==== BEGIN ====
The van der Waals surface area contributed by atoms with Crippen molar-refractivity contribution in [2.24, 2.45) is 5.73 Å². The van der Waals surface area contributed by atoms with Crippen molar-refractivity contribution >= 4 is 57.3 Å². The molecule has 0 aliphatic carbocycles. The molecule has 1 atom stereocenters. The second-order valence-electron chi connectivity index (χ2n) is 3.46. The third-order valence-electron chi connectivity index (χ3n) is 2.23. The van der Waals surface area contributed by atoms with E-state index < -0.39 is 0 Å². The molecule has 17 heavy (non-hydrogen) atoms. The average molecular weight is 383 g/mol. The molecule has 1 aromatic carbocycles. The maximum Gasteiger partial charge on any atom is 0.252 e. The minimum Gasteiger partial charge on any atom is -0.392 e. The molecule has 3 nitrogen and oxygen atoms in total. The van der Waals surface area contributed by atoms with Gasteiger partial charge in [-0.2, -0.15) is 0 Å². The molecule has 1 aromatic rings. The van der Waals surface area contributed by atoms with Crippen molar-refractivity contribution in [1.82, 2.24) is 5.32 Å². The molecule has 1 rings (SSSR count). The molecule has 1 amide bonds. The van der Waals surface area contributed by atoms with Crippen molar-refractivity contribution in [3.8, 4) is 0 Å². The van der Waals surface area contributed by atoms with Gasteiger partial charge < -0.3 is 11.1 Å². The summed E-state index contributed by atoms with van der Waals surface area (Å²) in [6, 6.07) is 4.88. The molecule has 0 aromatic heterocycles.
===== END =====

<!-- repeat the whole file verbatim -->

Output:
The van der Waals surface area contributed by atoms with Crippen molar-refractivity contribution in [2.24, 2.45) is 5.73 Å². The van der Waals surface area contributed by atoms with Crippen molar-refractivity contribution >= 4 is 57.3 Å². The molecule has 0 aliphatic carbocycles. The molecule has 1 atom stereocenters. The second-order valence-electron chi connectivity index (χ2n) is 3.46. The third-order valence-electron chi connectivity index (χ3n) is 2.23. The van der Waals surface area contributed by atoms with E-state index < -0.39 is 0 Å². The molecule has 17 heavy (non-hydrogen) atoms. The average molecular weight is 383 g/mol. The molecule has 1 aromatic carbocycles. The maximum Gasteiger partial charge on any atom is 0.252 e. The minimum Gasteiger partial charge on any atom is -0.392 e. The molecule has 3 nitrogen and oxygen atoms in total. The van der Waals surface area contributed by atoms with Gasteiger partial charge in [-0.2, -0.15) is 0 Å². The molecule has 1 aromatic rings. The van der Waals surface area contributed by atoms with Crippen molar-refractivity contribution in [1.82, 2.24) is 5.32 Å². The molecule has 1 rings (SSSR count). The molecule has 1 amide bonds. The van der Waals surface area contributed by atoms with Crippen molar-refractivity contribution in [3.8, 4) is 0 Å². The van der Waals surface area contributed by atoms with Gasteiger partial charge < -0.3 is 11.1 Å². The summed E-state index contributed by atoms with van der Waals surface area (Å²) in [6, 6.07) is 4.88. The molecule has 0 aromatic heterocycles.